New locations bring total number of sites statewide to 332
√ DEC says trail provides birding opportunities for all, regardless of age, ability, identity or background
New York State Department of Environmental Conservation Commissioner Basil Seggos has announced the addition of seven new locations to the New York State Birding Trail. These new locations bring the total number of birding trail locations across the state to 332, providing a variety of quality birding experiences for New Yorkers and visitors to enjoy.
“The New York State Birding Trail provides access to exceptional birding and a high-quality, sustainable opportunity to experience nature,” Seggos said. “These seven new sites enhance access to the more than 330 diverse and unique birding opportunities we are so fortunate to have here in New York.”
A press release stated, “Birdwatching has become one of New York’s fastest-growing recreation and tourism activities. DEC manages the New York State Birding Trail in collaboration with partners that include the Office of Parks, Recreation and Historic Preservation. The statewide trail network includes promoted birding locations that can be accessed by car or public transportation, providing an inclusive experience for all visitors to enjoy birds amid beautiful natural settings with little or no cost or investment in equipment.”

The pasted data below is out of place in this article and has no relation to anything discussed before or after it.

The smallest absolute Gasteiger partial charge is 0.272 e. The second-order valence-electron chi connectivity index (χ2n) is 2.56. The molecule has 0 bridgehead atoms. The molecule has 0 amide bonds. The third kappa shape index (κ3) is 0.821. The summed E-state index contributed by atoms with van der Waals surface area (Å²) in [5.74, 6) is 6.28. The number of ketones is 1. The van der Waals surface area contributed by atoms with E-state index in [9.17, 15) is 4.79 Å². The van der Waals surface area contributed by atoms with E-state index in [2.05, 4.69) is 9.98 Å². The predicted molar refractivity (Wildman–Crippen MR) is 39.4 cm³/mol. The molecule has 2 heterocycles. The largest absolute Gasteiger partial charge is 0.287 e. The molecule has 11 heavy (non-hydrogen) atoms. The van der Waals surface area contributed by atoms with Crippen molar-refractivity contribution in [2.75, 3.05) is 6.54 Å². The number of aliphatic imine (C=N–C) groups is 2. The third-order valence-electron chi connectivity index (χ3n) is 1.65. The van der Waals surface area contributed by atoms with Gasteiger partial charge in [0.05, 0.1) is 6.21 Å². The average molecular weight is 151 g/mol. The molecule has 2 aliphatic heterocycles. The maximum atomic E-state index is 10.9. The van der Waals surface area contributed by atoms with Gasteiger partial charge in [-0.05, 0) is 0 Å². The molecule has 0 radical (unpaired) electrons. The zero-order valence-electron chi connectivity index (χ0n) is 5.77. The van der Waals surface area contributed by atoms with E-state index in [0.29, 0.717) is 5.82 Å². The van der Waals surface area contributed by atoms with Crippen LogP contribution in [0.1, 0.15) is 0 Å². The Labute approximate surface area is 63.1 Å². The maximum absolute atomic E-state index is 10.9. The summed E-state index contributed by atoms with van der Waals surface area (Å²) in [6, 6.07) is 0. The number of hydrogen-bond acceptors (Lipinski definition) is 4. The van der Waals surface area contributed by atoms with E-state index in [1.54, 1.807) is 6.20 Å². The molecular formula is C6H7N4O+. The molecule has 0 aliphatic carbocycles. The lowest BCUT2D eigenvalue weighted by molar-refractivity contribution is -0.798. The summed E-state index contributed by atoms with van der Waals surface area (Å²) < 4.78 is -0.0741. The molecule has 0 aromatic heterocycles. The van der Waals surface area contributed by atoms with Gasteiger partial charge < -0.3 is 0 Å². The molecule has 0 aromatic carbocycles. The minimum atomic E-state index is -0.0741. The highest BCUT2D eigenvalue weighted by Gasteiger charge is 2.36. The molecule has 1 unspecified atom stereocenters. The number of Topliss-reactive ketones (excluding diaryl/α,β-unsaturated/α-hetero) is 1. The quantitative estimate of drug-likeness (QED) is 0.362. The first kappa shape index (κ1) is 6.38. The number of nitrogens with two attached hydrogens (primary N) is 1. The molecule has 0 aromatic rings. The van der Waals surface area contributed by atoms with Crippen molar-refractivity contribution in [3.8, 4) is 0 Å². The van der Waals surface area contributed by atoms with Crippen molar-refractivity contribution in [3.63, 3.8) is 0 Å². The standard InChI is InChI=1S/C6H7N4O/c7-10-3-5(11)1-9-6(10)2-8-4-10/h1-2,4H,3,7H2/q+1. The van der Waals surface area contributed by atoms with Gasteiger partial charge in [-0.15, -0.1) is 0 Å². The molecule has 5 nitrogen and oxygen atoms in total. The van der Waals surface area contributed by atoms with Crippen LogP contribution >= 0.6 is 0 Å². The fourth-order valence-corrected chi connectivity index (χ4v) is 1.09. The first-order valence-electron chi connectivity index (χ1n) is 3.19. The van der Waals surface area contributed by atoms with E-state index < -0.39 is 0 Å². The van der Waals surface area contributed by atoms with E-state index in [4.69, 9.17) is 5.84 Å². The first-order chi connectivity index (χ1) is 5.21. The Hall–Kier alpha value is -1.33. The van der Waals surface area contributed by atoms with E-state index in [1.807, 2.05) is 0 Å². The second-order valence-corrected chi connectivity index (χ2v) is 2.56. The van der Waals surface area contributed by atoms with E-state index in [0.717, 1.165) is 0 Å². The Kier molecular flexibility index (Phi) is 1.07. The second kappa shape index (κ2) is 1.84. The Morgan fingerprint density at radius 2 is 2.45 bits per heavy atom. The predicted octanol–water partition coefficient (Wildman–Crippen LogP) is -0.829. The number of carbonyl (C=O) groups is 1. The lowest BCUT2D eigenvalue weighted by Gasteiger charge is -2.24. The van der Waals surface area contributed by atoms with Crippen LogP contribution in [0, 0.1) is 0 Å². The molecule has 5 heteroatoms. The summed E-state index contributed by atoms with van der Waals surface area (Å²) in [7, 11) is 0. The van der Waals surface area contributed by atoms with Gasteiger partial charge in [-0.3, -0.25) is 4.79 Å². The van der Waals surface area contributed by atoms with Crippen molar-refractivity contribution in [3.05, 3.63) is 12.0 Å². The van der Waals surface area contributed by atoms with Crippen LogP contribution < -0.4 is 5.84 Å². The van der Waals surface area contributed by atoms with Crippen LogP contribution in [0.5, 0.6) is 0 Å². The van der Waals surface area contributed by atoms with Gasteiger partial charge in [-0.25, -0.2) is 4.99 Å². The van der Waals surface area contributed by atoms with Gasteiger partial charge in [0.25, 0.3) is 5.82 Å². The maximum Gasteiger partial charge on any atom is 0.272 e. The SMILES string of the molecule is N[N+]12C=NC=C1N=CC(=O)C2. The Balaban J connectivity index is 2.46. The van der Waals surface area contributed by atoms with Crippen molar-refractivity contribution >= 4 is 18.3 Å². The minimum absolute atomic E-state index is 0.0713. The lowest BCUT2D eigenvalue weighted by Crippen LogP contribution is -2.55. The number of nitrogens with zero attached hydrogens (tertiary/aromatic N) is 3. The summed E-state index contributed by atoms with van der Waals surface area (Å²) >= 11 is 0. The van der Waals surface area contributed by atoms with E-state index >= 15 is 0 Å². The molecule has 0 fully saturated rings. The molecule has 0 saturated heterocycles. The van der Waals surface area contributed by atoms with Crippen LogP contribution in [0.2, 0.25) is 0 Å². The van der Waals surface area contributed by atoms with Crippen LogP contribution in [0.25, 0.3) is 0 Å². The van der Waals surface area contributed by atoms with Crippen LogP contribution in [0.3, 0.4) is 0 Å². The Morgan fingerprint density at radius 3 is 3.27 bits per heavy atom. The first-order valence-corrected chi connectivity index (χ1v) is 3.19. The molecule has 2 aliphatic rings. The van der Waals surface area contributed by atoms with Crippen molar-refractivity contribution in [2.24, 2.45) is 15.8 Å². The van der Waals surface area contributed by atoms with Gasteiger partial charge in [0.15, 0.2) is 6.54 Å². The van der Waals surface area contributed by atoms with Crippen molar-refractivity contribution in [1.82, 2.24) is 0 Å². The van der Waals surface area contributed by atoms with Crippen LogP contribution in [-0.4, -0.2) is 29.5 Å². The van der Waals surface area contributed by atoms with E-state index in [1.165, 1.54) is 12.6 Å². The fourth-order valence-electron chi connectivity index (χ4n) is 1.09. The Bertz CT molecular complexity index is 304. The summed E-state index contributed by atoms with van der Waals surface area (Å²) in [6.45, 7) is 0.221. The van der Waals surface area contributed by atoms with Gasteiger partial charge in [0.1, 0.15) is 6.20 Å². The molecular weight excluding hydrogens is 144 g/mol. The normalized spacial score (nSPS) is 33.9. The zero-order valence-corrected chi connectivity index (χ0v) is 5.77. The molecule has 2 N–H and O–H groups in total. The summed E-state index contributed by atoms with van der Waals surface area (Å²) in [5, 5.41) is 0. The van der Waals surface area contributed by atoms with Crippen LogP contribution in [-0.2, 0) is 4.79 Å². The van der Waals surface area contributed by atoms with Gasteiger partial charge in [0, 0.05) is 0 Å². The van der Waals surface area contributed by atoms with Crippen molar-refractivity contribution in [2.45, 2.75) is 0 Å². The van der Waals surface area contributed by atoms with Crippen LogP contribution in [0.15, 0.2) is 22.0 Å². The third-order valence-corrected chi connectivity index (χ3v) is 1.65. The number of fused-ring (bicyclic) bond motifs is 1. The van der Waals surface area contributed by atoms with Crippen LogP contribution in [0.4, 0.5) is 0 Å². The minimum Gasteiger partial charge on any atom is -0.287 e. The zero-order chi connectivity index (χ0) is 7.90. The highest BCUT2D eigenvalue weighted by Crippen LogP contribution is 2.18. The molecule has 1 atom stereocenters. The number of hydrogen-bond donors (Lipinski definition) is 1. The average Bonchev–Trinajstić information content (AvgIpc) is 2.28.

State Parks Commissioner Erik Kulleseid said, “It’s great to see the Empire State Birding Trail continue to expand. With these new sites, New York residents and visitors have more options to get outside and enjoy nature and our state’s abundant wildlife.”
Empire State Development Vice President and Executive Director of Tourism Ross D. Levi said, "New York state is a birdwatcher's paradise, and the birding trail provides unique ways to watch our feathered friends in their natural habitats. The seven new sites – from the majestic Mohonk Preserve to the Dunkirk Harbor waterfront – offer new opportunities for beginning birdwatchers to expert ornithologists, and can complement any New York state getaway."